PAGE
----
Secret Service agent retires amid probe into drunk driving incident

Just as a Congressional committee convenes to examine a newly released Inspector General report on a drunk driving incident with U.S. Secret Service personnel, one of the agents involved plans to retire, CBS News confirms.

Marc Connolly, a Secret Service veteran of 27 years and the second-in-command of the president's protective detail, has told colleagues he will be retiring in the wake of the investigation into the March 4 episode. George Ogilvie, a senior supervisor in the Washington field office, is still awaiting disciplinary action. Both had been placed on paid leave.

The Department of Homeland Security's inspector general released a scathing report Thursday on the early March incident, concluding that "it was more likely than not that both Connolly's and Ogilvie's judgment was impaired by alcohol." The two "displayed poor judgment and a lack of situational awareness" when they drove through an active investigation area after attending a retirement party for colleague on the evening of March 4th.

The two agents had attended the retirement party of a co-worker, where free drinks were available. Later, Ogilvie reportedly paid an additional bar tab for 14 alcoholic drinks, according to the Washington Post -- most of them Scotch. Ogilvie did not say who had consumed most of the beverages.

Both agents had been reassigned to desk jobs and stripped of management roles while the Inspector General investigated, according to DHS.

Surveillance video from D.C.'s Metropolitan Police Department, shown during a Congressional hearing examining the USSS, revealed the Secret Service vehicle driving through a secured area at the White House and grazed a temporary barrier erected while officers investigated a suspicious package on the grounds.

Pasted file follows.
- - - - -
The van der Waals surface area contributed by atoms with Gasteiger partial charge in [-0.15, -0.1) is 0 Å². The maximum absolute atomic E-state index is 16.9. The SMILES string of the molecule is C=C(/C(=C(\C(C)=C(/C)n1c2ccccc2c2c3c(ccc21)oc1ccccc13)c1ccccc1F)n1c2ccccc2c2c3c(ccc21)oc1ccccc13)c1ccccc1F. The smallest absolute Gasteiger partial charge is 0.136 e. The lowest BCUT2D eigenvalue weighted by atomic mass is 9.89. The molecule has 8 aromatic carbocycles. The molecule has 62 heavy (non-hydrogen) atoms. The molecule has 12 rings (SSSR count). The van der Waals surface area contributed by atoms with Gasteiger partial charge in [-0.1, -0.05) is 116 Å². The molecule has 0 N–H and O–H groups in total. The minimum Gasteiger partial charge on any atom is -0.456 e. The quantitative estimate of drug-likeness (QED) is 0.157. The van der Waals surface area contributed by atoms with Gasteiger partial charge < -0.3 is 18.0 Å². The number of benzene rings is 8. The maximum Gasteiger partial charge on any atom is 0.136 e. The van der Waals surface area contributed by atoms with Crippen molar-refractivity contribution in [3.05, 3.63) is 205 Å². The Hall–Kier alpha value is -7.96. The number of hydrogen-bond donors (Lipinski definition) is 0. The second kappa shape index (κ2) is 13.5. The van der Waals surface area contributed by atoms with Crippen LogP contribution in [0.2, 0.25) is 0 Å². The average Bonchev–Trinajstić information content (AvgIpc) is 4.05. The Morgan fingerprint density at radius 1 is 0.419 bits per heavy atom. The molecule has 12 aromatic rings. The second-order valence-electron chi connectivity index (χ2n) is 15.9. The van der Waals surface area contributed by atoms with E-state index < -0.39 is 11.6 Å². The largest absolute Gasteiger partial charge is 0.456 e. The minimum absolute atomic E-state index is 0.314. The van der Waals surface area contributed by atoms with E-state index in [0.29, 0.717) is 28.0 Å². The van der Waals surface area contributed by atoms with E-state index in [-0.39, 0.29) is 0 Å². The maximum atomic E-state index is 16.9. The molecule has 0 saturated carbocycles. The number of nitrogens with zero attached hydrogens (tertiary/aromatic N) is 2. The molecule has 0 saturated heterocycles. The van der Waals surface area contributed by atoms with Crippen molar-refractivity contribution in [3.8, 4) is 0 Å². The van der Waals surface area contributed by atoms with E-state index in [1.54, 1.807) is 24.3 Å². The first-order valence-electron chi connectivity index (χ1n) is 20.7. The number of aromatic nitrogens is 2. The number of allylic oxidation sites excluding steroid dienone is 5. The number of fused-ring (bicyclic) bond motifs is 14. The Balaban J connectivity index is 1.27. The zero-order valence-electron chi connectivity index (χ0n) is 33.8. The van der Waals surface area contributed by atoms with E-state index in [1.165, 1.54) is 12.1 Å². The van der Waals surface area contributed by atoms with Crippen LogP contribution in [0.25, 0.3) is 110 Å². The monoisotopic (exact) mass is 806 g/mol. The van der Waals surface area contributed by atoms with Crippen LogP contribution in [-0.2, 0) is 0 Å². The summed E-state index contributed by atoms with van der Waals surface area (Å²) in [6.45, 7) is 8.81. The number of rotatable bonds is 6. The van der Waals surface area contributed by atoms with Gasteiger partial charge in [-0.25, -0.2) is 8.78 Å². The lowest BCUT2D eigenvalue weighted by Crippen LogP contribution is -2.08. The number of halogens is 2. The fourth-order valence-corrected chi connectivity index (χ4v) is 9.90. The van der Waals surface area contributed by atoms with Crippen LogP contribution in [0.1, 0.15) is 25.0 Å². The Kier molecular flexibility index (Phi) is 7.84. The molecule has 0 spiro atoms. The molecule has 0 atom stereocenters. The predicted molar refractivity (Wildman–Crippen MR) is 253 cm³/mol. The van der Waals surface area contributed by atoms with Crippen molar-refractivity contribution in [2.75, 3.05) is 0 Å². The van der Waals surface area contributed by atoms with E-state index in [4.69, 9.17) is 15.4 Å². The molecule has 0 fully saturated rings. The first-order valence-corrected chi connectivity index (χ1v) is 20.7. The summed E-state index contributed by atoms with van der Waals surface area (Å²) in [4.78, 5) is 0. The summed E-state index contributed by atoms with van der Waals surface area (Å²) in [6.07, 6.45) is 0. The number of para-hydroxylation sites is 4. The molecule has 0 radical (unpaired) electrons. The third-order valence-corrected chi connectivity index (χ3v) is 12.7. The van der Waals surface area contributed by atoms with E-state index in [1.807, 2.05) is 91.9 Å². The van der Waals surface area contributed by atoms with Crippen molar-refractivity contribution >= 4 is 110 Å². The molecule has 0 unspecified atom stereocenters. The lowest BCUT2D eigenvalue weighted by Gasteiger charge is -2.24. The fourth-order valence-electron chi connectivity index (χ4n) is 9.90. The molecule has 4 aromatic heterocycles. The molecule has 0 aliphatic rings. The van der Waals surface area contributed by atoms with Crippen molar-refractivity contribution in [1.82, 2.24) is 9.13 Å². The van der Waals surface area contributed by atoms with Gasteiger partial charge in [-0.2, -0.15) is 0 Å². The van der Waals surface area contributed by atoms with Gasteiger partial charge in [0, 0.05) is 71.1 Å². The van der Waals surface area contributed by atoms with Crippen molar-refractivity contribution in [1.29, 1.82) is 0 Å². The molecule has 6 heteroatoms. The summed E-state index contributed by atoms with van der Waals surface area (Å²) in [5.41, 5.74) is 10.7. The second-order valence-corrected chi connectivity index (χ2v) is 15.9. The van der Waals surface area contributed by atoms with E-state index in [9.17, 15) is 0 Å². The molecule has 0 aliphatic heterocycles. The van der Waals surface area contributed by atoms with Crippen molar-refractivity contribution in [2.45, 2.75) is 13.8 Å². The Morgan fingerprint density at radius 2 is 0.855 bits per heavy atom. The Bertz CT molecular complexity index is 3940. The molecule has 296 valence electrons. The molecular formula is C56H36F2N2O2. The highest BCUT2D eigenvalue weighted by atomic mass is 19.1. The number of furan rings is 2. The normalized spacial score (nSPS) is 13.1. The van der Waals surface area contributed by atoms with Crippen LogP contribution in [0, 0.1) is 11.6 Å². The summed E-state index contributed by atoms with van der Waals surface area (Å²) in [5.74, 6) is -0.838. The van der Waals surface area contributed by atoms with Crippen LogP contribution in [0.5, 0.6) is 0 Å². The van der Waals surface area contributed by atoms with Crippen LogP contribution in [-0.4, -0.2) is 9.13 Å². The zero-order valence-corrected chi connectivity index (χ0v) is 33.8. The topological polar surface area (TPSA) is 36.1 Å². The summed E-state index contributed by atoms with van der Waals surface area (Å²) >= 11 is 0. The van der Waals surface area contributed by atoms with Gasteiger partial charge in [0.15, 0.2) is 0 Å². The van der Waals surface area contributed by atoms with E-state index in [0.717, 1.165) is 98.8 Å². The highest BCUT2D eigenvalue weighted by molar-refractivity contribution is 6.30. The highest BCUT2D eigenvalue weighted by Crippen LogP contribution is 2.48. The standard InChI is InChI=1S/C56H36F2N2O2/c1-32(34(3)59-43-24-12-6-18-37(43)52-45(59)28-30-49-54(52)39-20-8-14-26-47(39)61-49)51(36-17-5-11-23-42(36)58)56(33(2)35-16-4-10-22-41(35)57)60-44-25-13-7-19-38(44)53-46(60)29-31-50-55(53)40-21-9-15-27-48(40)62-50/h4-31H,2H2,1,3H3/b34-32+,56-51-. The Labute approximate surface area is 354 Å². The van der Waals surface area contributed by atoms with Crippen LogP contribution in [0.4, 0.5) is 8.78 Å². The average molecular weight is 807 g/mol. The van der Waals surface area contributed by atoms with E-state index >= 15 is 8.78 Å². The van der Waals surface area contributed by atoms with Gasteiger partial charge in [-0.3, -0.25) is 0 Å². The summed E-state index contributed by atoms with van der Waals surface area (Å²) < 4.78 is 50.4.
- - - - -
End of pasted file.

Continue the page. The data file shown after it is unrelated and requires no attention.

"This was no mere 'bump' but rather extended contact to shove the barrel out of the way," the report determined. "Additionally, apparently unknown to Ogilvie, his car passed within inches of the suspicious package."

The White House, along with Secret Service Director Joseph Clancy, only learned of the incident four days after it happened. President Obama personally knew both agents involved and has previously said that he was disappointed in their conduct.

At the end of March, CBS News learned that the Secret Service was strengthening its policies against staff drinking and driving. The new regulations prohibited staff from driving government cars within eight hours of consuming alcoholic drinks.

The Secret Service has come under fire for a spate of other embarrassing incidents, like the jumping of the White House fence by a Texas man who made it into the White House before he was stopped, and the recently reported delay in fixing an alarm system protecting former President George H. W. Bush's Houston home.

CBS News' Arden Farhi contributed to this report.